The trap – a grainy, 2½-minute clip – was rudimentary by today’s technology standards. It even bore a sign, “Trap Here↓” – posted as it was on the blog site of a man who has publicly declared his intent to destroy the institutional left. And yet, the Obama administration, blindly joined by the NAACP, fell neatly into the right wing snare that was Shirley Sherrod.

But then, they couldn’t see clearly, retreating, as they were, from the unrelenting onslaught of the Glenn Becks, Bill O’Reillys and Rush Limbaughs that have dominated the airwaves, fomenting fear and hysteria.

“Everybody’s on the defensive with the right wing media,” said Dianne Pinderhughes, professor of Africana studies and political science at Notre Dame University. “The NAACP had just come out of a dust up with Fox News and the tea party; they didn’t want to be vulnerable. the administration didn’t want the Shirley Sherrod story to step on their lead, which was financial reform. Sherrod would be a ‘race’ story and they didn’t want a race story.”

That’s because race, for the administration of the nation’s first Black president, has been the ultimate boogie man. In trying to elude right wing accusations of showing favoritism toward Blacks, the administration pirouettes around the issues – ignoring the need for targeted programs to transform Black communities that are, undeniably, disproportionately poor and disenfranchised, and firing Sherrod before properly investigating the origin and authenticity of the video clip in which the Georgia-based agriculture official was depicted as racist.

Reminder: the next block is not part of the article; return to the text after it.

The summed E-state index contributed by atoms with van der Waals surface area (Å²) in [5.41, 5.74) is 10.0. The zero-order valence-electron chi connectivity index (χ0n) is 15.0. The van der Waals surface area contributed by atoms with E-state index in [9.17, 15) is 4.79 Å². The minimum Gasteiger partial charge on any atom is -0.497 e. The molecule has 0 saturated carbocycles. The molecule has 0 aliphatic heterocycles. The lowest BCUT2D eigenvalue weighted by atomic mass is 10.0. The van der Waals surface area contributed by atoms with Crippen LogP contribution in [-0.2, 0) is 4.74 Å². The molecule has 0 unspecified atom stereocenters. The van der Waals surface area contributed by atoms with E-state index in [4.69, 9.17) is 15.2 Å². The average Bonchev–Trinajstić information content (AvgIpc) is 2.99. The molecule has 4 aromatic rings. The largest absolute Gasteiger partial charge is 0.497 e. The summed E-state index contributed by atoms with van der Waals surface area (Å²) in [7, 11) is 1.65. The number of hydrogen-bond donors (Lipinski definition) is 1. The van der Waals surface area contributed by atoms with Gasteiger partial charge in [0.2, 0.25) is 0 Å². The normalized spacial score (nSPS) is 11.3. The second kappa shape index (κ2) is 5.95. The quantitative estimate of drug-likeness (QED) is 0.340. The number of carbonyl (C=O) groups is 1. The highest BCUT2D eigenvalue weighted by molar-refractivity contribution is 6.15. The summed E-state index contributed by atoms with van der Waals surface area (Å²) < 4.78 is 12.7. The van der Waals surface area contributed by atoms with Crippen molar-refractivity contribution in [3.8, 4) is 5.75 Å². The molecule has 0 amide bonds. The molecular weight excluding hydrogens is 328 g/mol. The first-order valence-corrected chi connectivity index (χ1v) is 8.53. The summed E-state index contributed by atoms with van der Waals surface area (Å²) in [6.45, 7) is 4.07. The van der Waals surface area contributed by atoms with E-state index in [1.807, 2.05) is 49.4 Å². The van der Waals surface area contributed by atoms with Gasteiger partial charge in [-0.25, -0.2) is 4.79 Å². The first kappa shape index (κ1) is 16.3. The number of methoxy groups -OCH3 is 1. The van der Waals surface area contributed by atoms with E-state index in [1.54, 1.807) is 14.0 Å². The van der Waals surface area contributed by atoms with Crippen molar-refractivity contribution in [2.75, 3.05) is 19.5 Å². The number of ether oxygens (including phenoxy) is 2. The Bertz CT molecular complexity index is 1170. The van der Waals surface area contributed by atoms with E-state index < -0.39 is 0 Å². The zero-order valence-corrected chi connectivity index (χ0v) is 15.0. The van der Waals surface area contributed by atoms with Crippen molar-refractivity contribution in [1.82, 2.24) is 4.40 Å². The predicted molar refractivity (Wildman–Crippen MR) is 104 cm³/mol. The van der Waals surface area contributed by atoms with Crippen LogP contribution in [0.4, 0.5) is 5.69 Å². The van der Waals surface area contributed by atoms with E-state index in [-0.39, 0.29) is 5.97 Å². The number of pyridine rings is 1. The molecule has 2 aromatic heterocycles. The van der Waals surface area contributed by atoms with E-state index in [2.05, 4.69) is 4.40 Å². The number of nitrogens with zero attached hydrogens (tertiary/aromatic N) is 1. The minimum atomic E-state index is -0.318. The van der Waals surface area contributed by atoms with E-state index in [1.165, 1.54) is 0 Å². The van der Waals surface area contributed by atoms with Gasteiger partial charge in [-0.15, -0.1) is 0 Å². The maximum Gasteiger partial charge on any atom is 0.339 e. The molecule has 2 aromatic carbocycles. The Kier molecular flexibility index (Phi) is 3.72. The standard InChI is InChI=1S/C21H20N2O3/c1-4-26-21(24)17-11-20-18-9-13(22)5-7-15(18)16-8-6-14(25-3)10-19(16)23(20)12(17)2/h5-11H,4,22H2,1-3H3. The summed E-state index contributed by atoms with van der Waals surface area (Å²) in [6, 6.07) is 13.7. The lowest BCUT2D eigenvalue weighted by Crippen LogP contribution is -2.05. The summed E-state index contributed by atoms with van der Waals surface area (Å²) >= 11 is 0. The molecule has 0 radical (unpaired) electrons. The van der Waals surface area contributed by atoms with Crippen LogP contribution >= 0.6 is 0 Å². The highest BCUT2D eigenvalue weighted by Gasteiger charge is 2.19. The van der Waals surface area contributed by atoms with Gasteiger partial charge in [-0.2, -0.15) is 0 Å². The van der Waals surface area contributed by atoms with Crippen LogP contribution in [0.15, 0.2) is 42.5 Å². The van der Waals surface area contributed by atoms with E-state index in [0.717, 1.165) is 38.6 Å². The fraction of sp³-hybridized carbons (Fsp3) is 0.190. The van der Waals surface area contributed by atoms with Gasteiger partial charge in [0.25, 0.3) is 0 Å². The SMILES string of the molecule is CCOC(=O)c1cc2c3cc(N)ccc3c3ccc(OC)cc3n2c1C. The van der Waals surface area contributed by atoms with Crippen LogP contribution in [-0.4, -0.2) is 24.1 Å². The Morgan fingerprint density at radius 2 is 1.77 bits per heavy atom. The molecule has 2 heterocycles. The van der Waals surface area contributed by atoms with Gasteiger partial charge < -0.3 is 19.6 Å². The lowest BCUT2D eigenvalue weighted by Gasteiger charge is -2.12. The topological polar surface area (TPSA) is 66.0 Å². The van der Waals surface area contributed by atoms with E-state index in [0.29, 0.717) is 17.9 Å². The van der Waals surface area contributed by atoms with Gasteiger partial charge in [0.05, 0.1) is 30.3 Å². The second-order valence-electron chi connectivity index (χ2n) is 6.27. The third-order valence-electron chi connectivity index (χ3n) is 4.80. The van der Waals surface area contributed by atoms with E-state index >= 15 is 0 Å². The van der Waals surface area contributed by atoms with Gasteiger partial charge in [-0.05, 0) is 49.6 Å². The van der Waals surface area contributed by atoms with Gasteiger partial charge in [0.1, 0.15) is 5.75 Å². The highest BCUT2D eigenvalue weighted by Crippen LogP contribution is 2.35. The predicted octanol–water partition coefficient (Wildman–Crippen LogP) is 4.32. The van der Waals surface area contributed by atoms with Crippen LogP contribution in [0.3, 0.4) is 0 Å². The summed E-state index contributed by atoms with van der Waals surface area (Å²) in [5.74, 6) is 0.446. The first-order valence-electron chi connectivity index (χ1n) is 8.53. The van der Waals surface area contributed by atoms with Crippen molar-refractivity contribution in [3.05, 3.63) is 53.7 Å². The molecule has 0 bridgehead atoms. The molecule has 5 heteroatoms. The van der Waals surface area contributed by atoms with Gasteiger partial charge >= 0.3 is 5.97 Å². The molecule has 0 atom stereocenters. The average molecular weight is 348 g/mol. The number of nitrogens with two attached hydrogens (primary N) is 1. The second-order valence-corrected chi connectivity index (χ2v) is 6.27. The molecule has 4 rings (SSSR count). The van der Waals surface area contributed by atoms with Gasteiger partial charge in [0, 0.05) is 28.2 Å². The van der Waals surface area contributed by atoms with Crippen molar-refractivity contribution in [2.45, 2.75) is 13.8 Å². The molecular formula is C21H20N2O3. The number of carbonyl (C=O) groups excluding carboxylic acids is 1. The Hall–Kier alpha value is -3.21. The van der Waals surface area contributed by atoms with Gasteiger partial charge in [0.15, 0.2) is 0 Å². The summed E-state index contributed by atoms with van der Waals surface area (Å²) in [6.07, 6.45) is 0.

Attorney General Eric Holder’s assertion that America is a “nation of cowards” when it comes to race may or may not be true. But the Obama administration has proven that it is, many observers are saying.

“They run from racial issues like illegal immigrants run from the INS,” said political analyst Jason Johnson, Ph.D., who teaches political science at Hiram College in Ohio. “Obama is an excruciatingly careful and cautious politician … but when it comes to issues of race – whether it be Skip Gates or this – when there’s a racial issue they will backtrack like nobody’s business.”

And so it was that the same element – which tried to dissuade Obama from speaking on race during the Rev. Jeremiah Wright imbroglio – drew and quartered Sherrod, firing her in a phone call while she drove.

“They called me twice,” Sherrod told The Associated Press. “The last time, they asked me to pull over to the side of the road and submit my resignation on my BlackBerry, and that’s what I did.”

According to African-American leaders such as Congressman James Clyburn, D-S.C., and political analysts, such insensitive acts and the White House’s skittishness around race is due to the ignorance of West Wing White guys who have no sense of Black history or the Black community.

“I don’t think a single Black person was consulted before Shirley Sherrod was fired – I mean c’mon,” Clyburn was quoted as saying by the New York Times.